I am not at all opposed to themed food. Last year's Valentine's column was a traditional Coeur à la Crème, a heart of sweet cream surrounded in a sweet strawberry sauce. This year, my Cupid's arrow is watermelon salad with baby arugula, honey-balsamic syrup, and torched goat cheese—something pink, which may lead down the road to something blue if you play this Sunday night right.
The key to romance is to share a meal, but to not eat anything too filling—or too smelly (hence a salad, with no onions, no garlic). This salad is composed of planks of sweet pink watermelon, with baby arugula tucked gently in between the Napoleon layers, drizzled with a balsamic reduction sweetened with honey, and then topped with olive oil, fleur de sel, black pepper, and goat cheese, which you then set aflame with a kitchen torch until it boils and bubbles and turns soft and charred. It's magnificent—plus I just used the words "pink," "baby," "honey," and "aflame" all in one sentence to describe it. How much more romantic can you get?
This salad is unusual, overly easy, and impressive. Once your Valentine sees you wielding a kitchen torch with finesse at the table, I assure you you won't be at the table for long. I would serve it with a glass of rosé champagne, and some baguette, and maybe a petit pot au chocolat for dessert, but then forget about the food and the dishes, which the great French romantic Pepe le Pew termed the "preliminaries," and spend the rest of the night engaged in more enticing pursuits.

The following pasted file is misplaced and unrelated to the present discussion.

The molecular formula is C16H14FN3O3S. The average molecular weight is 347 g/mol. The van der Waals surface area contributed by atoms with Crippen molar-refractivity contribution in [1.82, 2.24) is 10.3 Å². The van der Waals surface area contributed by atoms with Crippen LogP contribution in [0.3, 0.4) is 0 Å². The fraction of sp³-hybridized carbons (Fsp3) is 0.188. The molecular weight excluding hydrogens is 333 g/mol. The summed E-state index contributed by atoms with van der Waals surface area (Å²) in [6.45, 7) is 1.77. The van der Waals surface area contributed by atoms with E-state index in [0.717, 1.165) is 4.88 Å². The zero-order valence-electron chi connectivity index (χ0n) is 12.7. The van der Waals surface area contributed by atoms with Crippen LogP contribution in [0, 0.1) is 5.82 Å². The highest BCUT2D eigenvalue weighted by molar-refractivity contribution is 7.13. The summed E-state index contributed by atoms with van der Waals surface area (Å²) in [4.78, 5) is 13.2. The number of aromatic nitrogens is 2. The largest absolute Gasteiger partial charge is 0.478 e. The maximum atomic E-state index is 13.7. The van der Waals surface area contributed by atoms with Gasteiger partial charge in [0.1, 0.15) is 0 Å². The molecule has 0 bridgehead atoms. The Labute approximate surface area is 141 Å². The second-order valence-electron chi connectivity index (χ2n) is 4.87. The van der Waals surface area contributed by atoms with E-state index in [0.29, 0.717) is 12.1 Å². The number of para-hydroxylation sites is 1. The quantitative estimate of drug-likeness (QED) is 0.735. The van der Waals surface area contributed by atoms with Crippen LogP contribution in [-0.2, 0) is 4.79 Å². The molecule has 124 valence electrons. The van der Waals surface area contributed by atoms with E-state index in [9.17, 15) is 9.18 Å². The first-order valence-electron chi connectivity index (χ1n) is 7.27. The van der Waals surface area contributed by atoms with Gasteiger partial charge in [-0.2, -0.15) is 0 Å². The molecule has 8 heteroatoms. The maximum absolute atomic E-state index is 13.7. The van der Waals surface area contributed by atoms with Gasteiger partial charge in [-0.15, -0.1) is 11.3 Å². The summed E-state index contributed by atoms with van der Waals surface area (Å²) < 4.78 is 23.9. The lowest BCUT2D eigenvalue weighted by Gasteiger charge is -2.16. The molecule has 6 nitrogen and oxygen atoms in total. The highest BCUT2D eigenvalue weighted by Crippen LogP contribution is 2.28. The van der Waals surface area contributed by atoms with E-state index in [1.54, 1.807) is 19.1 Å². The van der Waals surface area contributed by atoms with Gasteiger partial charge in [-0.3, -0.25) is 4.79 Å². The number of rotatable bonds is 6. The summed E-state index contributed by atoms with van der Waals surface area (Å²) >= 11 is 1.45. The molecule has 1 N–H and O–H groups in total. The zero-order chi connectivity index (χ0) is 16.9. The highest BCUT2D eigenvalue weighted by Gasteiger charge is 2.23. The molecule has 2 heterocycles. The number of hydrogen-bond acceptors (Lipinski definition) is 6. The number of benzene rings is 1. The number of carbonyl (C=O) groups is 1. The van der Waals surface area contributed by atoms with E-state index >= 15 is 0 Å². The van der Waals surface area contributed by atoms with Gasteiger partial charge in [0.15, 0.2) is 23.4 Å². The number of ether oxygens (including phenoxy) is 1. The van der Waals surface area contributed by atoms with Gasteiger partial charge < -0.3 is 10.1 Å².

About the author: Kerry Saretsky is the creator of French Revolution Food, where she reinvents her family's classic French recipes in a fresh, chic, modern way. She also writes the The Secret Ingredient series for Serious Eats.
- 1/3 cup balsamic vinegar
- 1 tablespoon honey
- 1/8 large watermelon, cut into 6 1-inch planks
- 2 cups baby arugula
- 4 ounces chèvre
- 2 tablespoons olive oil
- Black pepper
- Fleur de sel
Make a balsamic syrup by pouring the vinegar and honey into a small saucepan and simmering over medium heat just long enough for it to reduce and have a thick, running consistency—about 5 minutes. Set aside, as it will thicken further as it cools.
Assemble each salad on its plate. First some arugula, then a slice of watermelon, then some arugula, another slice of watermelon, argula, then watermelon again. Crumble the chèvre over the watermelon, and season with cracked black pepper and fleur de sel. Drizzle with olive oil.
Using a crème brulée torch, melt and brown the chèvre quickly over the watermelon. Drizzle with balsamic syrup, and serve.